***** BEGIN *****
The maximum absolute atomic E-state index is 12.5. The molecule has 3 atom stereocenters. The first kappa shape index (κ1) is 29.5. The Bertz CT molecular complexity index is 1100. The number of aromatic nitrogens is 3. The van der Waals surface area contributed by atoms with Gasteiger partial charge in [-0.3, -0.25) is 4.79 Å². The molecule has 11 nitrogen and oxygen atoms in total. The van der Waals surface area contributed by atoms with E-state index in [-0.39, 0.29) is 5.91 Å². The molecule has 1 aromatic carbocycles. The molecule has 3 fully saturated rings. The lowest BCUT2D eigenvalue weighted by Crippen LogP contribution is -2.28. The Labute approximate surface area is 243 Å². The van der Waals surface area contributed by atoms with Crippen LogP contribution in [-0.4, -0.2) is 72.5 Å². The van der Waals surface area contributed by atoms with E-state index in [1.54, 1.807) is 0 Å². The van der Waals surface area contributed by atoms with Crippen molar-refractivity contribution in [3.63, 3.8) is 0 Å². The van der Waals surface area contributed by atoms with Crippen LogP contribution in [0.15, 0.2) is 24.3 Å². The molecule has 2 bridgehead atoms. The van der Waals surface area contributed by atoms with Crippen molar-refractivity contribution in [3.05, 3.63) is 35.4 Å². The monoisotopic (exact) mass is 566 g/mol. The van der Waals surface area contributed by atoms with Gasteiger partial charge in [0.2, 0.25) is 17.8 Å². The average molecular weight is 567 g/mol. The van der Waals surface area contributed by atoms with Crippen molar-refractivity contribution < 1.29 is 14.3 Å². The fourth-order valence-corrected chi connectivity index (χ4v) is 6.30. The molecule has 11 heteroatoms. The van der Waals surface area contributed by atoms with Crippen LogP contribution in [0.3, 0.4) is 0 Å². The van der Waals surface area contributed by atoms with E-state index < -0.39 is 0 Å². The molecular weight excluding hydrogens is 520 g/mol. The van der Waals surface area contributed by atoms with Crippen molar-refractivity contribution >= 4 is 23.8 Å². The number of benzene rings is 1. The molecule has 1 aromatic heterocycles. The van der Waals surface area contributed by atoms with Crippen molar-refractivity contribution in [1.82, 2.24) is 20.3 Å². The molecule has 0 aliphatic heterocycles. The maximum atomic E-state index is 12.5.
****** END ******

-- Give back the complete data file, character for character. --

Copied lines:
The maximum absolute atomic E-state index is 12.5. The molecule has 3 atom stereocenters. The first kappa shape index (κ1) is 29.5. The Bertz CT molecular complexity index is 1100. The number of aromatic nitrogens is 3. The van der Waals surface area contributed by atoms with Gasteiger partial charge in [-0.3, -0.25) is 4.79 Å². The molecule has 11 nitrogen and oxygen atoms in total. The van der Waals surface area contributed by atoms with E-state index in [-0.39, 0.29) is 5.91 Å². The molecule has 1 aromatic carbocycles. The molecule has 3 fully saturated rings. The lowest BCUT2D eigenvalue weighted by Crippen LogP contribution is -2.28. The Labute approximate surface area is 243 Å². The van der Waals surface area contributed by atoms with Crippen LogP contribution in [-0.4, -0.2) is 72.5 Å². The van der Waals surface area contributed by atoms with E-state index in [1.54, 1.807) is 0 Å². The van der Waals surface area contributed by atoms with Crippen molar-refractivity contribution in [3.63, 3.8) is 0 Å². The van der Waals surface area contributed by atoms with Crippen LogP contribution in [0.15, 0.2) is 24.3 Å². The molecule has 2 bridgehead atoms. The van der Waals surface area contributed by atoms with Crippen molar-refractivity contribution in [3.05, 3.63) is 35.4 Å². The monoisotopic (exact) mass is 566 g/mol. The van der Waals surface area contributed by atoms with Gasteiger partial charge in [0.2, 0.25) is 17.8 Å². The average molecular weight is 567 g/mol. The van der Waals surface area contributed by atoms with Crippen molar-refractivity contribution < 1.29 is 14.3 Å². The fourth-order valence-corrected chi connectivity index (χ4v) is 6.30. The molecule has 11 heteroatoms. The van der Waals surface area contributed by atoms with Crippen LogP contribution in [0.3, 0.4) is 0 Å². The van der Waals surface area contributed by atoms with E-state index < -0.39 is 0 Å². The molecular weight excluding hydrogens is 520 g/mol. The van der Waals surface area contributed by atoms with Crippen molar-refractivity contribution >= 4 is 23.8 Å². The number of benzene rings is 1. The molecule has 1 aromatic heterocycles. The van der Waals surface area contributed by atoms with Crippen molar-refractivity contribution in [1.82, 2.24) is 20.3 Å². The molecule has 0 aliphatic heterocycles. The maximum atomic E-state index is 12.5.